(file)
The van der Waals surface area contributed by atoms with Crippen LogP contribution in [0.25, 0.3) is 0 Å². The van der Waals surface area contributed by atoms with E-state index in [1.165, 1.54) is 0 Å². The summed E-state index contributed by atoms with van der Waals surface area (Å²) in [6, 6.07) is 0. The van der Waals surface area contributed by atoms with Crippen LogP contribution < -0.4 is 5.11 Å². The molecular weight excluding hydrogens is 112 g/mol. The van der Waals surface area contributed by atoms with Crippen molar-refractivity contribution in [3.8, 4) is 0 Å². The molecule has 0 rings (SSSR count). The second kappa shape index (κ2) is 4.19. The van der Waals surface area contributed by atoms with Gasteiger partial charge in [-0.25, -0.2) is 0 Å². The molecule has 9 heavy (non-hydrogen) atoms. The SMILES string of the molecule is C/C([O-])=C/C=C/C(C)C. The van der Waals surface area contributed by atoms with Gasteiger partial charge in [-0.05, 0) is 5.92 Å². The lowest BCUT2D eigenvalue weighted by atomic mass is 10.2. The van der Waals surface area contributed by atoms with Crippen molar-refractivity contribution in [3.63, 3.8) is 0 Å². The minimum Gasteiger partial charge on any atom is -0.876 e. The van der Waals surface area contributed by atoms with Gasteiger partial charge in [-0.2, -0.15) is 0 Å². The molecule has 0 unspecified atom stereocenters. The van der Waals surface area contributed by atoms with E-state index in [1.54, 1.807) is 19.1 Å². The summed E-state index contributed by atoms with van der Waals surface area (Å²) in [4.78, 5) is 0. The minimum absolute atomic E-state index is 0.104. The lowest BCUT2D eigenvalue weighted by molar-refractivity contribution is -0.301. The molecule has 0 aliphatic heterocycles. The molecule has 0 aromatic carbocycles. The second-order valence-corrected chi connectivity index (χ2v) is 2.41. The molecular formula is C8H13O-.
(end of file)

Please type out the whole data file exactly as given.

The van der Waals surface area contributed by atoms with Crippen LogP contribution in [0.25, 0.3) is 0 Å². The van der Waals surface area contributed by atoms with E-state index in [1.165, 1.54) is 0 Å². The summed E-state index contributed by atoms with van der Waals surface area (Å²) in [6, 6.07) is 0. The van der Waals surface area contributed by atoms with Crippen LogP contribution < -0.4 is 5.11 Å². The molecular weight excluding hydrogens is 112 g/mol. The van der Waals surface area contributed by atoms with Crippen molar-refractivity contribution in [3.8, 4) is 0 Å². The molecule has 0 rings (SSSR count). The second kappa shape index (κ2) is 4.19. The van der Waals surface area contributed by atoms with Gasteiger partial charge in [-0.25, -0.2) is 0 Å². The molecule has 9 heavy (non-hydrogen) atoms. The SMILES string of the molecule is C/C([O-])=C/C=C/C(C)C. The van der Waals surface area contributed by atoms with Gasteiger partial charge in [-0.05, 0) is 5.92 Å². The lowest BCUT2D eigenvalue weighted by atomic mass is 10.2. The van der Waals surface area contributed by atoms with Crippen molar-refractivity contribution in [3.63, 3.8) is 0 Å². The minimum Gasteiger partial charge on any atom is -0.876 e. The van der Waals surface area contributed by atoms with Gasteiger partial charge in [-0.2, -0.15) is 0 Å². The molecule has 0 unspecified atom stereocenters. The van der Waals surface area contributed by atoms with E-state index in [1.54, 1.807) is 19.1 Å². The summed E-state index contributed by atoms with van der Waals surface area (Å²) in [4.78, 5) is 0. The minimum absolute atomic E-state index is 0.104. The lowest BCUT2D eigenvalue weighted by molar-refractivity contribution is -0.301. The molecule has 0 aliphatic heterocycles. The molecule has 0 aromatic carbocycles. The second-order valence-corrected chi connectivity index (χ2v) is 2.41. The molecular formula is C8H13O-.